However, the point estimates for a reduction in CVD events for VITAL (HR, 0.92) and the current study (HR, 0.93) were similar. In addition, the confidence interval (0.90-0.96) in Mao’s study suggests that omega-3s “have a significant association with CVD events,” he added

In addition, a 2019 meta-analysis showed that supplement use was linked to a lower risk of MI, total coronary artery disease, death from coronary artery disease or CVD, and total CVD, Mao said.

The results held steady when researchers ruled out REDUCE-IT – a study that showed significant benefits of a prescription omega-3 fatty acid formulation for patients with high triglyceride levels, he added.

“Therefore, our results are reasonable and suggest that habitual fish oil use is associated with marginal benefit for CVD events in the general population,” Mao said.

Possible limitations of the study are the lack of information on dose, formulation and duration of fish oil consumption. In addition, because the study was an observational study, “it is difficult to separate the effects of a healthy lifestyle from habitual use of fish oil supplements,” the researchers note.

“It might take more definitive testing in the future to crush our results and make them absolute, and both randomized and observational studies play a role,” Mao said.

“We can do studies to see what dose is needed to have a clinically meaningful effect,” he added. He and colleagues can also evaluate omega-3 fatty acid supplementation for primary prevention in high-risk patients.

Healthy skepticism?

Commenting on the results for Medscape Medical News, Deepak Bhatt, MD, MPH, principal investigator of the REDUCE-IT study, noted that “related randomized trials of these types of supplements have shown no significant benefit.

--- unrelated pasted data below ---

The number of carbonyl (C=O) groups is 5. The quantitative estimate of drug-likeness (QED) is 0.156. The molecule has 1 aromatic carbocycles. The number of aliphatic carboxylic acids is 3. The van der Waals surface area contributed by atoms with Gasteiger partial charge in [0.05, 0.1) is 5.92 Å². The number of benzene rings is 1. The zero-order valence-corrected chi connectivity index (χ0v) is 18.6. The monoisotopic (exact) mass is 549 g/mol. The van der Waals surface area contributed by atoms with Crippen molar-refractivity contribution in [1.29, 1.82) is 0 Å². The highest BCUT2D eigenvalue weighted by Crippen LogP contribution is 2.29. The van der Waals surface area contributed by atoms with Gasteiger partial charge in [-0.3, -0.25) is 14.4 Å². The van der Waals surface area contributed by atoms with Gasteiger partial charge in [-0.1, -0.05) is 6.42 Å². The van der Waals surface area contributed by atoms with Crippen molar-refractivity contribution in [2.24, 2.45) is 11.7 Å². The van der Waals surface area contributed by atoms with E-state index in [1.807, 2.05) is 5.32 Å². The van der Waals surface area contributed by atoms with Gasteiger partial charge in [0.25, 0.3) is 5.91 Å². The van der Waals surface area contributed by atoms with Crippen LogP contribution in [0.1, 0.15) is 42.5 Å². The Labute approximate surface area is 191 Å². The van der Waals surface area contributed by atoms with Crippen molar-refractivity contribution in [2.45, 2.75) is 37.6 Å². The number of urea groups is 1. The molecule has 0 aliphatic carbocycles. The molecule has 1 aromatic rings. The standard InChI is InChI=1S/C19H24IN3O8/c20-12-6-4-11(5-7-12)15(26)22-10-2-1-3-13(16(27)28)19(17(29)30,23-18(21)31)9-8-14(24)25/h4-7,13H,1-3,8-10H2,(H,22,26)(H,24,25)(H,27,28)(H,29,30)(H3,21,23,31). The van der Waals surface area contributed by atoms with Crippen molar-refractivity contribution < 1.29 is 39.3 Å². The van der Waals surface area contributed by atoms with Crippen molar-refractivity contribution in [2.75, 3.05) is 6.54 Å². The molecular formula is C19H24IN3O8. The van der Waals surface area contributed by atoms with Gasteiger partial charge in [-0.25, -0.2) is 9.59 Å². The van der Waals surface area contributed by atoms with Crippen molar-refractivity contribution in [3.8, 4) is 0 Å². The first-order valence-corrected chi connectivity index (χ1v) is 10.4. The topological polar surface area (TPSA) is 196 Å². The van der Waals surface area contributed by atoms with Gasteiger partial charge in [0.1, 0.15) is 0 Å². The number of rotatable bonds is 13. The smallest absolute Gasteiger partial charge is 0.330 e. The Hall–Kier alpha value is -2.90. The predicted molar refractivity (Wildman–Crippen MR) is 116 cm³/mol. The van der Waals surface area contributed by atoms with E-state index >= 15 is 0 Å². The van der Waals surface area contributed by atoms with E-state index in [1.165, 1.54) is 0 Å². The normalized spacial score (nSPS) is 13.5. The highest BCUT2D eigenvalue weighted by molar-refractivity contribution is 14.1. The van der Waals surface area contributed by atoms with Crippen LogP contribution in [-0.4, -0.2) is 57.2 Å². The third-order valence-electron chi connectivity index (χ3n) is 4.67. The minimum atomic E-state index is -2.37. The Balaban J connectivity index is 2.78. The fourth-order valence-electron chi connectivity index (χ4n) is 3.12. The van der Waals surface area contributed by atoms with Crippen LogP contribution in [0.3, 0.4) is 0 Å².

“So I’m skeptical of the real results,” said Bhatt, executive director of Interventional Cardiovascular Programs at Brigham and Women’s Hospital in Boston, Massachusetts.

Additionally, residual mix-ups could have affected results, as healthy individuals who are concerned about their health tend to consume supplements and vitamins and therefore appear to have better health outcomes than those who don’t, he said. In addition, healthy behavior could have contributed to the observed benefits.

“In addition, there is data showing that fish oil supplements vary from batch to batch in their exact omega-3 fatty acid content and that they also contain other saturated fats,” added Bhatt.

Eric Rimm, ScD, also commented for Medscape Medical News that the results were “fascinating” and that the study enriched the literature. He found that the study included nearly half a million participants from the general population, in contrast to cohorts from clinical trials.

The researchers found some benefits of omega-3 supplementation, added Rimm, professor of epidemiology and nutrition, director of the cardiovascular epidemiology program at Harvard TH Chan School of Public Health, and professor of medicine at Harvard Medical School in Boston.

However, they found no difference between those who reported low fish consumption and those who reported a high value, “which is generally not the case in other studies”.

Although the researchers took multiple factors into account, “the part that worried me was that they didn’t pay attention to how much red meat or fiber people were getting in their diet … so I can’t say it really is that Omega-3 supplements are “that lend themselves the benefit,” he added.

The study was supported by the Pearl River Scholar Funded Scheme of Guangdong Province Universities and Colleges, the Construction of High-level University of Guangdong, the US National Institutes of Health / National Institute on Aging, and the National Natural Science Foundation of China. Mao and Rimm have not disclosed any relevant financial relationships. Bhatt was REDUCE-IT’s lead researcher, and Brigham and Women’s Hospital received research funding from Amarin Corp. for the study.

BMJ. Published online on March 4, 2020. Full text